I have been reflecting on the past 4 years I have been spending with my mother. Initially I moved home because it was all I could do, having left my old life behind in a pile of debris and smoldering, burned bridges. Within a month or so it was obvious that I was there to help her more than the other way around.
As the years went by, her Alzheimer’s progressed, my sobriety grew, her frailty increased, and my role as caregiver expanded to include more than just the occasional trip to the store for her. I have now taken over the household accounting and serve as her Power-of -Attorney. I am not alone in these tasks, and for this I am thankful. There is her financial manager in The Big City who oversees her rather large estate; her attorney who manages that as well as her estate legal affairs; her CPA who prepares her taxes each quarter; there are my two sisters who offer me support from long distance and visit when they can — they are also listed as POA’s should I not be able to fulfill this task; and the crew of amazing caregivers working 24 hours a day that allow me to not only live my own life but to handle the above responsibilities round out the team.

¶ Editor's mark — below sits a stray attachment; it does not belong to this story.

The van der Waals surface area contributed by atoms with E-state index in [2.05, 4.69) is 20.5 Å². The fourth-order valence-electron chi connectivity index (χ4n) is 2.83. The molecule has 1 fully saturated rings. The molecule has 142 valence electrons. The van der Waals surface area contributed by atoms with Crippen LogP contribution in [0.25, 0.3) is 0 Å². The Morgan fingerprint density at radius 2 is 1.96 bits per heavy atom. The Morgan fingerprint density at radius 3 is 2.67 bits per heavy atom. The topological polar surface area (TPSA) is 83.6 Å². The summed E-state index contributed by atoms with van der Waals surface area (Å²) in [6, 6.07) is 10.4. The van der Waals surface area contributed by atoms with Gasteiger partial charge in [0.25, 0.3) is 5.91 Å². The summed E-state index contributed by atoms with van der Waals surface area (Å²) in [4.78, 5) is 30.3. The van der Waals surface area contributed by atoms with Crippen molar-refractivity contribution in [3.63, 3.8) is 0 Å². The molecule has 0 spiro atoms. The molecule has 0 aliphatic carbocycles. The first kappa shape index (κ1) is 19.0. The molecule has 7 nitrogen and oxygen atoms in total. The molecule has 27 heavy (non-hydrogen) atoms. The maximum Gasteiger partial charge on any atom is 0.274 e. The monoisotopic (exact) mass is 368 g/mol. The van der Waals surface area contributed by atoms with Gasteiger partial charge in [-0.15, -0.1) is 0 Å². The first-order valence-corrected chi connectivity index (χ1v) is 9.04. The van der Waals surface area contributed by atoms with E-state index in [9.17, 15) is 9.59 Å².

Mom’s habits have shifted since her broken rib incident a month ago. She has withdrawn and spends much of the time in bed. Sometimes she is sleeping, and sometimes she is reading. Sometimes she just sits there and stares off into space, perhaps just thinking. Her depression is palpable. She is angry at the world and confused about what is happening to her. She is frightened by the loss of self that has accompanied this emptiness in her mind. The worst part is that she knows this is occurring.
Someone mentioned to me the other day that it must be hard to see this going on. I think I have begun dismissing this kind of statement by rationalizing my being here as a gift, some sort of frightful challenge that is helping me grow. I think from now on I am going to acknowledge the pain and tell them it is especially hard on me because I have absolutely no control over the slow and terrifying slipping away of my mother, who I will always remember as being fun-loving, brilliant, energetic, and youthful.
This may sound selfish to some, but I think that part of living my life is to not be so tough or reserved when it comes to this matter. This is the most painful time of my life, and I hope none of you ever have to go through it. But if you do, don’t do it alone.